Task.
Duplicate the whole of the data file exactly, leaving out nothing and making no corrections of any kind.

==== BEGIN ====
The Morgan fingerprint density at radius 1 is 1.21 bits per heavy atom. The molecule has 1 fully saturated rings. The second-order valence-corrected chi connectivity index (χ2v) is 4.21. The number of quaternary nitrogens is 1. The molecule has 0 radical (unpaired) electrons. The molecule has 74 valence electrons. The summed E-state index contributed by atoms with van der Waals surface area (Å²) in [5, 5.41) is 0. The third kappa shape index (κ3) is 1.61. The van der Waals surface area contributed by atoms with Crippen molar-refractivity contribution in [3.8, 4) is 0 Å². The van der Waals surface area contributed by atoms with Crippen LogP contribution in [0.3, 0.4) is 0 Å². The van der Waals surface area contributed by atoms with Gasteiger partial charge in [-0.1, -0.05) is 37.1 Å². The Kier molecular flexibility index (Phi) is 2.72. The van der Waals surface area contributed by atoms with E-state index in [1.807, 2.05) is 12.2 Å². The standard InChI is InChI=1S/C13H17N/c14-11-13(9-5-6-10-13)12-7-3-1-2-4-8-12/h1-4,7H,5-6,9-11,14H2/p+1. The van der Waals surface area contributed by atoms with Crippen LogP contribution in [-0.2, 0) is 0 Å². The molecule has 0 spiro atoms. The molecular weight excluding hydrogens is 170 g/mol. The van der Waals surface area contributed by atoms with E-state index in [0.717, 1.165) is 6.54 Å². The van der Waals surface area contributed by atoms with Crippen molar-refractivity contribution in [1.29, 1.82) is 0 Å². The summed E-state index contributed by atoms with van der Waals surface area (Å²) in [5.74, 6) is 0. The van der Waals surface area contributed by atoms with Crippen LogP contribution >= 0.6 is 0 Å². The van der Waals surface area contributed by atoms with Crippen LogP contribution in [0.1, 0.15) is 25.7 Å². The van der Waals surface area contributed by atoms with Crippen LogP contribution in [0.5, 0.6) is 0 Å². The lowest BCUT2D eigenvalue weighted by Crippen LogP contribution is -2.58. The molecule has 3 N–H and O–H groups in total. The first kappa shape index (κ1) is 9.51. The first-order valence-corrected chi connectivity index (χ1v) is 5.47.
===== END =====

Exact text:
The Morgan fingerprint density at radius 1 is 1.21 bits per heavy atom. The molecule has 1 fully saturated rings. The second-order valence-corrected chi connectivity index (χ2v) is 4.21. The number of quaternary nitrogens is 1. The molecule has 0 radical (unpaired) electrons. The molecule has 74 valence electrons. The summed E-state index contributed by atoms with van der Waals surface area (Å²) in [5, 5.41) is 0. The third kappa shape index (κ3) is 1.61. The van der Waals surface area contributed by atoms with Crippen molar-refractivity contribution in [3.8, 4) is 0 Å². The van der Waals surface area contributed by atoms with Crippen LogP contribution in [0.3, 0.4) is 0 Å². The van der Waals surface area contributed by atoms with Gasteiger partial charge in [-0.1, -0.05) is 37.1 Å². The Kier molecular flexibility index (Phi) is 2.72. The van der Waals surface area contributed by atoms with E-state index in [1.807, 2.05) is 12.2 Å². The standard InChI is InChI=1S/C13H17N/c14-11-13(9-5-6-10-13)12-7-3-1-2-4-8-12/h1-4,7H,5-6,9-11,14H2/p+1. The van der Waals surface area contributed by atoms with Crippen LogP contribution in [-0.2, 0) is 0 Å². The molecule has 0 spiro atoms. The molecular weight excluding hydrogens is 170 g/mol. The van der Waals surface area contributed by atoms with E-state index in [0.717, 1.165) is 6.54 Å². The van der Waals surface area contributed by atoms with Crippen molar-refractivity contribution in [1.29, 1.82) is 0 Å². The summed E-state index contributed by atoms with van der Waals surface area (Å²) in [5.74, 6) is 0. The van der Waals surface area contributed by atoms with Crippen LogP contribution >= 0.6 is 0 Å². The van der Waals surface area contributed by atoms with Crippen LogP contribution in [0.1, 0.15) is 25.7 Å². The van der Waals surface area contributed by atoms with Crippen LogP contribution in [0.5, 0.6) is 0 Å². The lowest BCUT2D eigenvalue weighted by Crippen LogP contribution is -2.58. The molecule has 3 N–H and O–H groups in total. The first kappa shape index (κ1) is 9.51. The first-order valence-corrected chi connectivity index (χ1v) is 5.47.